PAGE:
Soybean GmFILa is involved in the establishment of abaxial-adaxial polarity in Arabidopsis leaf

YABBY gene family is responsible for the development of abaxial cell fate in lateral organs of Arabidopsis. Many YABBY genes in other plant species have been suggested with their functions in different various processes of growth and development [12, 14, 23, 26]. However, much less is reported about the functions of soybean YABBY genes during developmental processes. GmFILa, belonging to FIL/YAB3 subgroup, is closely clustered with three known YABBY genes (PapsFIL, VpYABBY1 and GRAM), which are all associated with leaf polarity and morphology development [13, 27, 42], suggesting that GmFILa may possess similar function to these homologs in leaf growth regulation. In situ hybridization analysis suggested that GmFILa was expressed in abaxial cell layers with the development of leaf primordia. Overexpressing GmFILa in Arabidopsis produced narrow and curled leaf morphology via altering the adaxial-abaxial polarity. This phenotype was also observed in Arabidopsis plants transformed with OsYABBY4 from rice [22], VpYABBY1 from Vitis pseudoreticulata [27], and BraYAB1–702 from Chinese cabbage [65]. These results may suggest that FIL homologs in angiosperm gained the conserved functions in the regulation of leaf development and the establishment of abaxial-adaxial polarity.

GmFILa might be involved in the development of soybean cco mutant

Soybean cco mutant shows a series of aberrant phenotypes compared with its wild type, including curled cotyledons, longer growth periods, reduced root systems, and small plants [41, 66]. RNA-seq and sqPCR analysis suggested that the transcript level of GmFILa was significantly increased in cco mutant than wild type in pod tissues at 7 DAF [41]. Also, our experiments showed that 35S:GmFILa transgenic Arabidopsis altered the cotyledons and leafs morphology, and delayed the flowering. These results, indirectly, indicate that GmFILa might be involved in the soybean cco mutant development, particularly in the regulation of cotyledon development and growth period.

Overexpression of GmFILa altered the expression of genes involved in growth and development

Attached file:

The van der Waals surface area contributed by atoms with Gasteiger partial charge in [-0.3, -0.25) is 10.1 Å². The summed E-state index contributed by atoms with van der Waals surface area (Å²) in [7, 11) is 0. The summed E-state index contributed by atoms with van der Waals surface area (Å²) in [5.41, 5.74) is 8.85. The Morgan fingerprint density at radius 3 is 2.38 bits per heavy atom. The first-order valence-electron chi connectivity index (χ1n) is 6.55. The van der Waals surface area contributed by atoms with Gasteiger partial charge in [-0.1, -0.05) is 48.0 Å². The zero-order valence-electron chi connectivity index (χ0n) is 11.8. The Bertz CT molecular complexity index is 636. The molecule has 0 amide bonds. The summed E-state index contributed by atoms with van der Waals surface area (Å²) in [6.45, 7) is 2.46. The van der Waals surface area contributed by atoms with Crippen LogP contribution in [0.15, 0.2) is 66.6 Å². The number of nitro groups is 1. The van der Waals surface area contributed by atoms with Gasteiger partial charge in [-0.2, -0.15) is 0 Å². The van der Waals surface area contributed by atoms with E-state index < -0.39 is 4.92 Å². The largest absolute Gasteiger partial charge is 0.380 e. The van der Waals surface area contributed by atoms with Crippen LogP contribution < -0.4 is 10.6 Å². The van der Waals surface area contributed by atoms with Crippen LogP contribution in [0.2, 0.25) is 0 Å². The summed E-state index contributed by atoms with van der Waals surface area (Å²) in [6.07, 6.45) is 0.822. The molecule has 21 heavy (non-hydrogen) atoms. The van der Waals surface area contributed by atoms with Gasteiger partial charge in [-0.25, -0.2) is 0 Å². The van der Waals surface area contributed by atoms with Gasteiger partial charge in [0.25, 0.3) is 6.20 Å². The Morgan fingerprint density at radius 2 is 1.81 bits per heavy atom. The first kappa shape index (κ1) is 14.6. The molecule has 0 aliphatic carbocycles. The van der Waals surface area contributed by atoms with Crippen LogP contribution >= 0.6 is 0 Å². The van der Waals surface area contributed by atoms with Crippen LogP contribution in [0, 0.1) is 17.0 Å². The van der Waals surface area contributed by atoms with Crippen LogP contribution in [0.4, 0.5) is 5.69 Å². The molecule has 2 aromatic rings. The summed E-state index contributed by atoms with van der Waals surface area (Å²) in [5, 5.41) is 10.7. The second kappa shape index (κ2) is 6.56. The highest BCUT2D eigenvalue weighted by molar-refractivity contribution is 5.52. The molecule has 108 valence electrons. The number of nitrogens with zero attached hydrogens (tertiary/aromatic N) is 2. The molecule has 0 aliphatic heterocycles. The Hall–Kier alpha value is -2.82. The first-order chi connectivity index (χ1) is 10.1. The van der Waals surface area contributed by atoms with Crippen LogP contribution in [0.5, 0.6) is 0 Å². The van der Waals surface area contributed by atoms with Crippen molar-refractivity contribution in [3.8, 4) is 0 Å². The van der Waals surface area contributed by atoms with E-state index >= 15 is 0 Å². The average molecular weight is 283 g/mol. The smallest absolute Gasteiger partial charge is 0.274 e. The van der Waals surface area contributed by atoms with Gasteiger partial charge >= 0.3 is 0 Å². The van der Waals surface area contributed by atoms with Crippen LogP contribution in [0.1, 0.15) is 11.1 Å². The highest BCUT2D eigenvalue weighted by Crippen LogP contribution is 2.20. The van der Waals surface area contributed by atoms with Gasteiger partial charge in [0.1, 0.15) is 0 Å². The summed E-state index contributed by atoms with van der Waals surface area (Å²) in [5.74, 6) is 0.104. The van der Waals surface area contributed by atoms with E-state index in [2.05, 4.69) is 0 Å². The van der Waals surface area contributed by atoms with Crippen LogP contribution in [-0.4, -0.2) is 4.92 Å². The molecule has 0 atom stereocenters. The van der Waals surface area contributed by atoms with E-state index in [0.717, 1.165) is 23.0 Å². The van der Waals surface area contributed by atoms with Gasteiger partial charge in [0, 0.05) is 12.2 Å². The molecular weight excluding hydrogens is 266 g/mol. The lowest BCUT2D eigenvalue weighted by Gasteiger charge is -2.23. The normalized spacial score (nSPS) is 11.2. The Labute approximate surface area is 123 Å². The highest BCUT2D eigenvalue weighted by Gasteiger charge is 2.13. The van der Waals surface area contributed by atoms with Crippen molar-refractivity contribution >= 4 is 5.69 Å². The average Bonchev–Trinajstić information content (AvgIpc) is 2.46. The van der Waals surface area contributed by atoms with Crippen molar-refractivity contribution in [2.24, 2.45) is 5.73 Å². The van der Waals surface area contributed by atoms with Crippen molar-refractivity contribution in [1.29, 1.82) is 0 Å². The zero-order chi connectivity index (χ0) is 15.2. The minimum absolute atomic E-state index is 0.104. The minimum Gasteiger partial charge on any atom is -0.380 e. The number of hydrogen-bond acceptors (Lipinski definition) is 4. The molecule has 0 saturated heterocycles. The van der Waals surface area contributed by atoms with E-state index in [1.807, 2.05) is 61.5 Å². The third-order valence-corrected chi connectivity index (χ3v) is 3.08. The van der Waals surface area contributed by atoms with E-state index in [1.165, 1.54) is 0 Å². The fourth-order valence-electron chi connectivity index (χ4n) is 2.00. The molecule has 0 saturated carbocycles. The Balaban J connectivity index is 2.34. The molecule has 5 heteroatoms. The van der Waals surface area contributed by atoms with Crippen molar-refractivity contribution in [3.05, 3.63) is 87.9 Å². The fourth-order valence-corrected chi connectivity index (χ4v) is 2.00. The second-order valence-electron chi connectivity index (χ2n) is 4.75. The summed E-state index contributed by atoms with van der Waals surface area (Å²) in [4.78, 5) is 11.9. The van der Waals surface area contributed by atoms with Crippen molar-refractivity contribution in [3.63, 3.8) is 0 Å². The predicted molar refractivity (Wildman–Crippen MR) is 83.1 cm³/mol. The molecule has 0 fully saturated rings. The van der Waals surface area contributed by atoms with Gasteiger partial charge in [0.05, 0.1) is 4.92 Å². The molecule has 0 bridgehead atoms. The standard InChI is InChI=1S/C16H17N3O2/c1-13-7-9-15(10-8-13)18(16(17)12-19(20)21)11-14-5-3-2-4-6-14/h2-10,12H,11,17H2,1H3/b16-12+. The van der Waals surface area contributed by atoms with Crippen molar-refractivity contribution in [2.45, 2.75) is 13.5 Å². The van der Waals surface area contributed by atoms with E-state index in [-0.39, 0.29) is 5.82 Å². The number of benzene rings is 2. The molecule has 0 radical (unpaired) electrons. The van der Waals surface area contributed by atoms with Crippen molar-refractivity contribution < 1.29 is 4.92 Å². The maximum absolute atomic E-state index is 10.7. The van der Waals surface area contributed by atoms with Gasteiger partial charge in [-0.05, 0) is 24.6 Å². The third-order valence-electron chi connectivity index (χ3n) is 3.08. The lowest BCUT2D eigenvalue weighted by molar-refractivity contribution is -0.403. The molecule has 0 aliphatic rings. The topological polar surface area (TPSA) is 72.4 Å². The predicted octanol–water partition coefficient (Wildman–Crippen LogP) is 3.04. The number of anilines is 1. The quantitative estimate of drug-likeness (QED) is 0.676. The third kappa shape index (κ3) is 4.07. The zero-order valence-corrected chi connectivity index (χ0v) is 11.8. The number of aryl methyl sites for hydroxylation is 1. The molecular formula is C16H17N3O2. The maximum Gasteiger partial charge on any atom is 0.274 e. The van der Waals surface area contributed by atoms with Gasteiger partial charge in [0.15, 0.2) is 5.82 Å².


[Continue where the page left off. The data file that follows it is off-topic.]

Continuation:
We used microarray data to explain the mechanism by which GmFILa affects the morphological phenotypes in transgenic Arabidopsis (Additional file 6: Table S8). The results showed that overexpression of GmFILa significantly altered the expression of a series of endogenous genes in Arabidopsis. There were 82 genes in total found to be significantly differentially expressed in transgenic lines. These differentially expressed genes were involved in growth and development, metabolism, signal transduction, redox reaction and stress response. Some of important growth and development related genes are worth mentioning, include transcription factors (ERF/AP2 transcription factor, NAC domain containing protein, C2H2 and C2HC zinc fingers superfamily protein) [46, 51], signal transduction components (protein-serine/threonine kinase, thioredoxin superfamily protein) [48, 67], hormone regulator (auxin synthesis protein, jasmonate-regulated protein) [53, 55], transporter (auxin efflux carrier family protein, MATE efflux family protein) [44, 54] and metabolism participants (nitrilase, RING type ubiquitin ligase) [59, 60]. At5g16440/IPP1, the isopentenyl/dimethylallyl diphosphate isomerase (IPI), was found to be up-regulated in transgenic Arabidopsis. IPI, catalyzing the interconversion of isopentenyl diphosphate (IPP) and dimethylallyl diphosphate (DMAPP), was reported to regulate plant growth by using IPI-defective mutants: loss of two IPI genes confer dwarfism and male sterility in Arabidopsis plants under long-day conditions [68]. Taken together, GmFILa likely affects transgenic Arabidopsis phenotypes via affecting the expression of genes in different biological processes.